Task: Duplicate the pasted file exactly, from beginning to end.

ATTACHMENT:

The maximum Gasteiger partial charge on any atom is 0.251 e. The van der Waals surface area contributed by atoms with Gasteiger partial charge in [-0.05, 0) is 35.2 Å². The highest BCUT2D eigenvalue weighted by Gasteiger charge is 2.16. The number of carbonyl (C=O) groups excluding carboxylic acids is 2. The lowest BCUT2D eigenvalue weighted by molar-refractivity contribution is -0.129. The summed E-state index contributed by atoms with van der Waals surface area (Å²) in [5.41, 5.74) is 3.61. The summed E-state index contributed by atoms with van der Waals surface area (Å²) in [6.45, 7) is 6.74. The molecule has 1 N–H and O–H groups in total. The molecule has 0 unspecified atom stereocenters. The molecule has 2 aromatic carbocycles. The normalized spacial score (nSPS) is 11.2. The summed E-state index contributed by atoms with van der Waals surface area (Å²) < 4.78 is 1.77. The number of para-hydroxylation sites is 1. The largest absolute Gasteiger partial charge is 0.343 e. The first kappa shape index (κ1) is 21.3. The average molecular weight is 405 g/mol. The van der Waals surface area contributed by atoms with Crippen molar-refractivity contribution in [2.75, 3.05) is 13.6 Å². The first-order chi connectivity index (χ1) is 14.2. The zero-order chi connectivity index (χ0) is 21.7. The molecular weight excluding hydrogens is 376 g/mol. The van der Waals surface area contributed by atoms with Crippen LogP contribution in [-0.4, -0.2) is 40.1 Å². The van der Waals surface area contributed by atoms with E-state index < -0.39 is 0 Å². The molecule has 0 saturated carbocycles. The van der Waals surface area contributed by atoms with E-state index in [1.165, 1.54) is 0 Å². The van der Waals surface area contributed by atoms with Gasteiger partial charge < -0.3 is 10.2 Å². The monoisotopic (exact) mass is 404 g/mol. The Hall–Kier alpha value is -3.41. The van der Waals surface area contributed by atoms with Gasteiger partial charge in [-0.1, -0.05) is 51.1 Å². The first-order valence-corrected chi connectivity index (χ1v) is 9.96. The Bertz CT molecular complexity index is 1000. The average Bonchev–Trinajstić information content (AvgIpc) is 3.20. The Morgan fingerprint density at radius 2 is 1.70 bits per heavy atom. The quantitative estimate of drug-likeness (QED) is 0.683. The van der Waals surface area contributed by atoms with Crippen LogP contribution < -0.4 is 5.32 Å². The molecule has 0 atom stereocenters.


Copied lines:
The maximum Gasteiger partial charge on any atom is 0.251 e. The van der Waals surface area contributed by atoms with Gasteiger partial charge in [-0.05, 0) is 35.2 Å². The highest BCUT2D eigenvalue weighted by Gasteiger charge is 2.16. The number of carbonyl (C=O) groups excluding carboxylic acids is 2. The lowest BCUT2D eigenvalue weighted by molar-refractivity contribution is -0.129. The summed E-state index contributed by atoms with van der Waals surface area (Å²) in [5.41, 5.74) is 3.61. The summed E-state index contributed by atoms with van der Waals surface area (Å²) in [6.45, 7) is 6.74. The molecule has 1 N–H and O–H groups in total. The molecule has 0 unspecified atom stereocenters. The molecule has 2 aromatic carbocycles. The normalized spacial score (nSPS) is 11.2. The summed E-state index contributed by atoms with van der Waals surface area (Å²) < 4.78 is 1.77. The number of para-hydroxylation sites is 1. The largest absolute Gasteiger partial charge is 0.343 e. The first kappa shape index (κ1) is 21.3. The average molecular weight is 405 g/mol. The van der Waals surface area contributed by atoms with Crippen molar-refractivity contribution in [2.75, 3.05) is 13.6 Å². The first-order chi connectivity index (χ1) is 14.2. The zero-order chi connectivity index (χ0) is 21.7. The molecular weight excluding hydrogens is 376 g/mol. The van der Waals surface area contributed by atoms with Crippen LogP contribution in [-0.4, -0.2) is 40.1 Å². The van der Waals surface area contributed by atoms with E-state index < -0.39 is 0 Å². The molecule has 0 saturated carbocycles. The van der Waals surface area contributed by atoms with E-state index in [1.165, 1.54) is 0 Å². The van der Waals surface area contributed by atoms with Gasteiger partial charge < -0.3 is 10.2 Å². The monoisotopic (exact) mass is 404 g/mol. The Hall–Kier alpha value is -3.41. The van der Waals surface area contributed by atoms with Gasteiger partial charge in [-0.1, -0.05) is 51.1 Å². The first-order valence-corrected chi connectivity index (χ1v) is 9.96. The Bertz CT molecular complexity index is 1000. The average Bonchev–Trinajstić information content (AvgIpc) is 3.20. The Morgan fingerprint density at radius 2 is 1.70 bits per heavy atom. The quantitative estimate of drug-likeness (QED) is 0.683. The van der Waals surface area contributed by atoms with Crippen LogP contribution < -0.4 is 5.32 Å². The molecule has 0 atom stereocenters.